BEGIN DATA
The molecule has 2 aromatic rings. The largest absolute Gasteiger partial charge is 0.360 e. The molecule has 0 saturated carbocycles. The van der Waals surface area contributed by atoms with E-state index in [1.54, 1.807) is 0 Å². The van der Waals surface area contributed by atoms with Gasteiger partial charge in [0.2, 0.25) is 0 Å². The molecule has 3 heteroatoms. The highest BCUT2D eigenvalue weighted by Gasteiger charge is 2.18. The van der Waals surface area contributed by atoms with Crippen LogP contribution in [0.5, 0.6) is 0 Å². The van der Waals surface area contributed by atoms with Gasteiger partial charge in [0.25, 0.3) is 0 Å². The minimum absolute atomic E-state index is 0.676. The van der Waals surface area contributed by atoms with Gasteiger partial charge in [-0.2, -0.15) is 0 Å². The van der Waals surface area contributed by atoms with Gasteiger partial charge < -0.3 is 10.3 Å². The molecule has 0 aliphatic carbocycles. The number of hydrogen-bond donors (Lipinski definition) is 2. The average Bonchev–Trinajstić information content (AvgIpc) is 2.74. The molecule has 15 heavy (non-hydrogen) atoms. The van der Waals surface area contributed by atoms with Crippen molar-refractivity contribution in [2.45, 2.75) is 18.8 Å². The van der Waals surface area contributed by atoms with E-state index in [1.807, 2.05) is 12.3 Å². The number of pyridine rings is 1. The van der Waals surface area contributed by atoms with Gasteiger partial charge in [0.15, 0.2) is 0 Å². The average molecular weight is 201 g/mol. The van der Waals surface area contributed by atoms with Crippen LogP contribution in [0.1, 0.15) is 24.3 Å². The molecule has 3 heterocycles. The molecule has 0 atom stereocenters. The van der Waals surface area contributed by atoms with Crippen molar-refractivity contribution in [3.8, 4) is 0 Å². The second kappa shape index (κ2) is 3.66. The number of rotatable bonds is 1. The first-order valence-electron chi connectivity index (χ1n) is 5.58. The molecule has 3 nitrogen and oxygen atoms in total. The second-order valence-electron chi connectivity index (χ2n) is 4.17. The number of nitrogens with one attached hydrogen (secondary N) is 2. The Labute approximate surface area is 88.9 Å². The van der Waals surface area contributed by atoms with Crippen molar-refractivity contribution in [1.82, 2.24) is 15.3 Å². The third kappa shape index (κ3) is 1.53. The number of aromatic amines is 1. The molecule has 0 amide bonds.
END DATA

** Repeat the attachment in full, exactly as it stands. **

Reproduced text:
The molecule has 2 aromatic rings. The largest absolute Gasteiger partial charge is 0.360 e. The molecule has 0 saturated carbocycles. The van der Waals surface area contributed by atoms with E-state index in [1.54, 1.807) is 0 Å². The van der Waals surface area contributed by atoms with Gasteiger partial charge in [0.2, 0.25) is 0 Å². The molecule has 3 heteroatoms. The highest BCUT2D eigenvalue weighted by Gasteiger charge is 2.18. The van der Waals surface area contributed by atoms with Crippen LogP contribution in [0.5, 0.6) is 0 Å². The van der Waals surface area contributed by atoms with Gasteiger partial charge in [0.25, 0.3) is 0 Å². The minimum absolute atomic E-state index is 0.676. The van der Waals surface area contributed by atoms with Gasteiger partial charge in [-0.2, -0.15) is 0 Å². The van der Waals surface area contributed by atoms with Gasteiger partial charge < -0.3 is 10.3 Å². The molecule has 0 aliphatic carbocycles. The number of hydrogen-bond donors (Lipinski definition) is 2. The average Bonchev–Trinajstić information content (AvgIpc) is 2.74. The molecule has 15 heavy (non-hydrogen) atoms. The van der Waals surface area contributed by atoms with Crippen molar-refractivity contribution in [2.45, 2.75) is 18.8 Å². The van der Waals surface area contributed by atoms with E-state index in [1.807, 2.05) is 12.3 Å². The number of pyridine rings is 1. The van der Waals surface area contributed by atoms with Gasteiger partial charge in [0.15, 0.2) is 0 Å². The average molecular weight is 201 g/mol. The van der Waals surface area contributed by atoms with Crippen LogP contribution in [0.1, 0.15) is 24.3 Å². The molecule has 3 heterocycles. The molecule has 0 atom stereocenters. The van der Waals surface area contributed by atoms with Crippen molar-refractivity contribution in [3.8, 4) is 0 Å². The second kappa shape index (κ2) is 3.66. The number of rotatable bonds is 1. The first-order valence-electron chi connectivity index (χ1n) is 5.58. The molecule has 3 nitrogen and oxygen atoms in total. The second-order valence-electron chi connectivity index (χ2n) is 4.17. The number of nitrogens with one attached hydrogen (secondary N) is 2. The Labute approximate surface area is 88.9 Å². The van der Waals surface area contributed by atoms with Crippen molar-refractivity contribution in [1.82, 2.24) is 15.3 Å². The third kappa shape index (κ3) is 1.53. The number of aromatic amines is 1. The molecule has 0 amide bonds.